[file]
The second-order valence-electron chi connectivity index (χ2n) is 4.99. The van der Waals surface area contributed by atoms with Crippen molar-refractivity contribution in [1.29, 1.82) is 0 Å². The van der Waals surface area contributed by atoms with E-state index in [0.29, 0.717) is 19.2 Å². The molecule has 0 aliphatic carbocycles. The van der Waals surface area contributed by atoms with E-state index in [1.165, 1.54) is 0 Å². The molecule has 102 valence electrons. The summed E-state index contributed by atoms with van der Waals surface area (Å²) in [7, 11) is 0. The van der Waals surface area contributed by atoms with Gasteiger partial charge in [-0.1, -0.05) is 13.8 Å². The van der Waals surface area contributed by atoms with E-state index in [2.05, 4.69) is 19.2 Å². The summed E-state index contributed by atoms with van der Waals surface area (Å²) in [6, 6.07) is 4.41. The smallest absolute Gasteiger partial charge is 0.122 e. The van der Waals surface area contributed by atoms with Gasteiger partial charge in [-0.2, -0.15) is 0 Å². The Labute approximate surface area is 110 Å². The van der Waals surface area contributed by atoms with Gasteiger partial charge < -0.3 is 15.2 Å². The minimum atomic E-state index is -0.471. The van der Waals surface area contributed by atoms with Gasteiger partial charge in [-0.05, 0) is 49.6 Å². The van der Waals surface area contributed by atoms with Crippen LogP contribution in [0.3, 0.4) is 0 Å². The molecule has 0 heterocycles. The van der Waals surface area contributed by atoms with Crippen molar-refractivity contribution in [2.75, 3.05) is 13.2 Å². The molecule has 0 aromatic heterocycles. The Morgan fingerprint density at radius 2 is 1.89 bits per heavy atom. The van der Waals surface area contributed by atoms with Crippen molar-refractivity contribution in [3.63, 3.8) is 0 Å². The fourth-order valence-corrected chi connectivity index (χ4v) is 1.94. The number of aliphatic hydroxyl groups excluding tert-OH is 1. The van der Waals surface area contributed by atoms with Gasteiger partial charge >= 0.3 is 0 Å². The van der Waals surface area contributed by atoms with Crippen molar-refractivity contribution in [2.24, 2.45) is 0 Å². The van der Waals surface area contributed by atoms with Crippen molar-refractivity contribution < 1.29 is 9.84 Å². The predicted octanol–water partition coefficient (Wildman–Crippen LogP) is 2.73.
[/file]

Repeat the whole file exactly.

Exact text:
The second-order valence-electron chi connectivity index (χ2n) is 4.99. The van der Waals surface area contributed by atoms with Crippen molar-refractivity contribution in [1.29, 1.82) is 0 Å². The van der Waals surface area contributed by atoms with E-state index in [0.29, 0.717) is 19.2 Å². The molecule has 0 aliphatic carbocycles. The van der Waals surface area contributed by atoms with E-state index in [1.165, 1.54) is 0 Å². The molecule has 102 valence electrons. The summed E-state index contributed by atoms with van der Waals surface area (Å²) in [7, 11) is 0. The van der Waals surface area contributed by atoms with Gasteiger partial charge in [-0.1, -0.05) is 13.8 Å². The van der Waals surface area contributed by atoms with E-state index in [2.05, 4.69) is 19.2 Å². The summed E-state index contributed by atoms with van der Waals surface area (Å²) in [6, 6.07) is 4.41. The smallest absolute Gasteiger partial charge is 0.122 e. The van der Waals surface area contributed by atoms with Gasteiger partial charge in [-0.2, -0.15) is 0 Å². The Labute approximate surface area is 110 Å². The van der Waals surface area contributed by atoms with Gasteiger partial charge < -0.3 is 15.2 Å². The minimum atomic E-state index is -0.471. The van der Waals surface area contributed by atoms with Gasteiger partial charge in [-0.05, 0) is 49.6 Å². The van der Waals surface area contributed by atoms with Crippen LogP contribution in [0.3, 0.4) is 0 Å². The molecule has 0 heterocycles. The van der Waals surface area contributed by atoms with Crippen molar-refractivity contribution in [2.75, 3.05) is 13.2 Å². The molecule has 0 aromatic heterocycles. The Morgan fingerprint density at radius 2 is 1.89 bits per heavy atom. The van der Waals surface area contributed by atoms with Crippen molar-refractivity contribution in [3.63, 3.8) is 0 Å². The fourth-order valence-corrected chi connectivity index (χ4v) is 1.94. The number of aliphatic hydroxyl groups excluding tert-OH is 1. The van der Waals surface area contributed by atoms with Gasteiger partial charge >= 0.3 is 0 Å². The van der Waals surface area contributed by atoms with Crippen molar-refractivity contribution in [2.24, 2.45) is 0 Å². The van der Waals surface area contributed by atoms with Crippen molar-refractivity contribution < 1.29 is 9.84 Å². The predicted octanol–water partition coefficient (Wildman–Crippen LogP) is 2.73.